Tipping etuquette around the world

In the U.S., tipping people in the service industry is a given. Restaurant servers, taxi drivers, hair stylists and hotel porters, all expect to receive a tip for a job well done.
TIP: 15 - 20%

In most parts of the country service charges are included, if not then a tip is excepted. Watch out for an "optional" charge, if you see this and accept it then a tip is not required. Additionally, tipping in a pub is not customary.
TIP: 10 - 15%

Like the U.S., gratuity is not included unless you're with a large party. Therefore, tips are expected when eating out or being helped by someone in a service industry.
TIP: 15 - 20%

Tipping was not the norm twenty years ago, but now it is customary to leave a tip for good service.
TIP: 10 - 15%

Although most places include a 15% service charge, leaving an additional small tip in fancier places is also customary. It all depends on the service. If in doubt add a tip, or ask a friendly local.
TIP: 15%

Adding a tip onto the bill at any restaurant or bar is standard custom. Dollars are accepted, but euros are appreciated.
TIP: 10-15%

The locals in Trance usually tip up to ЮЧ when dining out. That is additional to the standard service charges you will typically see. Visitors, on the other hancb.are not expected to tip* unless service is excellent.
TIP: 10%

Leaving a tip as close to iO% is custom, but no more. Interestingly, when taking a ride on the canal, tipping gondoliers isn't customary. When tipping, euros are much appreciated.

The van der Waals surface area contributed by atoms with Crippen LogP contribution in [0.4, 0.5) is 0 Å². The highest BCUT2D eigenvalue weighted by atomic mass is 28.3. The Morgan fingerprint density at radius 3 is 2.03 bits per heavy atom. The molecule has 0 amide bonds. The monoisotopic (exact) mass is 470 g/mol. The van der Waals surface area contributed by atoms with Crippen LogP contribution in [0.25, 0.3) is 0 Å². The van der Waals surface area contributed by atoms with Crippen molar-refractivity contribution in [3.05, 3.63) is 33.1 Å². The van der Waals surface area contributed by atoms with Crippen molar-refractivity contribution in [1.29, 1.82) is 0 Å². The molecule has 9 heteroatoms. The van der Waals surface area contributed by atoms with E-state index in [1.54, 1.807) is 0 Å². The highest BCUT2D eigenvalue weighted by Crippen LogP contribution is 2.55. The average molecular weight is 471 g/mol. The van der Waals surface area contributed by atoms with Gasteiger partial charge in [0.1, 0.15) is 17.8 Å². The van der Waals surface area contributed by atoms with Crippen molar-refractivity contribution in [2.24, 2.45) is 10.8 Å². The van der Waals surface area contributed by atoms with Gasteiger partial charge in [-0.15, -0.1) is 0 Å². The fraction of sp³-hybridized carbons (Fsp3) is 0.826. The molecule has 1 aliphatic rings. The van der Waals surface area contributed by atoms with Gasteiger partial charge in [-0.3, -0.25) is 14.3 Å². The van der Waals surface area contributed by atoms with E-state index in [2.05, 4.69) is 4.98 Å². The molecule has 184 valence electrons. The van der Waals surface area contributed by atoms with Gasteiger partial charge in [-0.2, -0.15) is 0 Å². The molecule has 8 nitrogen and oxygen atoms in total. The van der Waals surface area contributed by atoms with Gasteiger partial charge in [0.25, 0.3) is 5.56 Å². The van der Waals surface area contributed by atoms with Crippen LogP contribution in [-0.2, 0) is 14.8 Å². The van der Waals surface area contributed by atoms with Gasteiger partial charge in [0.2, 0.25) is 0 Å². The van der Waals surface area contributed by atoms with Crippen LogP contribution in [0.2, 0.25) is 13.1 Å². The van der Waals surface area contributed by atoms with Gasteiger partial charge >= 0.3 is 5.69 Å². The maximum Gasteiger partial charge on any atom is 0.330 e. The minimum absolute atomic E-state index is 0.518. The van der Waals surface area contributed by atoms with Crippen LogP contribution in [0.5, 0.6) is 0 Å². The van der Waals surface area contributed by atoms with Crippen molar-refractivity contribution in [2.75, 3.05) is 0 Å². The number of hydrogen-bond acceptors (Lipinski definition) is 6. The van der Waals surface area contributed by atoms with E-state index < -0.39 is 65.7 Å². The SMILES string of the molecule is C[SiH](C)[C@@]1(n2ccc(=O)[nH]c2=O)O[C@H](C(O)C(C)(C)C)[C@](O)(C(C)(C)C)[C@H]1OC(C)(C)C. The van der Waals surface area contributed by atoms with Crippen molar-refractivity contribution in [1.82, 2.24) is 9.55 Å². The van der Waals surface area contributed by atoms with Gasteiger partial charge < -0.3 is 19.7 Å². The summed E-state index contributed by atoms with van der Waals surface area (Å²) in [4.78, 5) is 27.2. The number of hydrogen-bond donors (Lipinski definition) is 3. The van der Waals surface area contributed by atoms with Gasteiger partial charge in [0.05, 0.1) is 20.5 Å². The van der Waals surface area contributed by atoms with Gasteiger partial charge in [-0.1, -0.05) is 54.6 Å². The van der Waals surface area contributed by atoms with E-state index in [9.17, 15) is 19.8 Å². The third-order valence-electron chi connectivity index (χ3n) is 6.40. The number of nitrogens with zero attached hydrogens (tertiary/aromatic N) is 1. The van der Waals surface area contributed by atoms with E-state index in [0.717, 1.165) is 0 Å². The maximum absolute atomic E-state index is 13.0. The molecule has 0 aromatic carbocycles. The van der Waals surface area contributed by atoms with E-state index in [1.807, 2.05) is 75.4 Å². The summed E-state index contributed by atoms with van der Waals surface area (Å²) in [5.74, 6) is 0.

TIP: 10%

At restaurants a 10% or more is appreciated. However, they only accept cash. Dollars, euros, in addition to lira are all accepted.
TIP: 10%

The rule in China is no tipping whatsoever. If you can’t help it, tip when being given exceptional or luxurious service.
TIP: No tip

No additional tips are expected in most cases. At restaurants a 10% service charge is typically added to the bill.
TIP: No tip

While 90% of the time Japan is a non-tipping society, certain services may appreciate a tip. Additionally, they prefer receiving yen.
TIP: No tip

In restaurants that do not tack on a service charge, a rounding up and adding a 10% tip is well appreciated. Dollars, however, are not recommended. Additionally, for a hotel porter io pesos will do.
TIP: 10%

In most places an additional 5-10% tip should be added on top of the tip that is already on the bilL Dollars are often preferred to local currency.
TIP: 5% -10%

Tips are never expected of tourists, especially in restaurants. Hotel porters will accept the usual $1 per bag, however.
TIP: No tip

At more modest establishments a few rupees will do. Double check that places don't include a 10% service charge before tipping. Dollars are not preferred.
TIP: 15%
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Alex E

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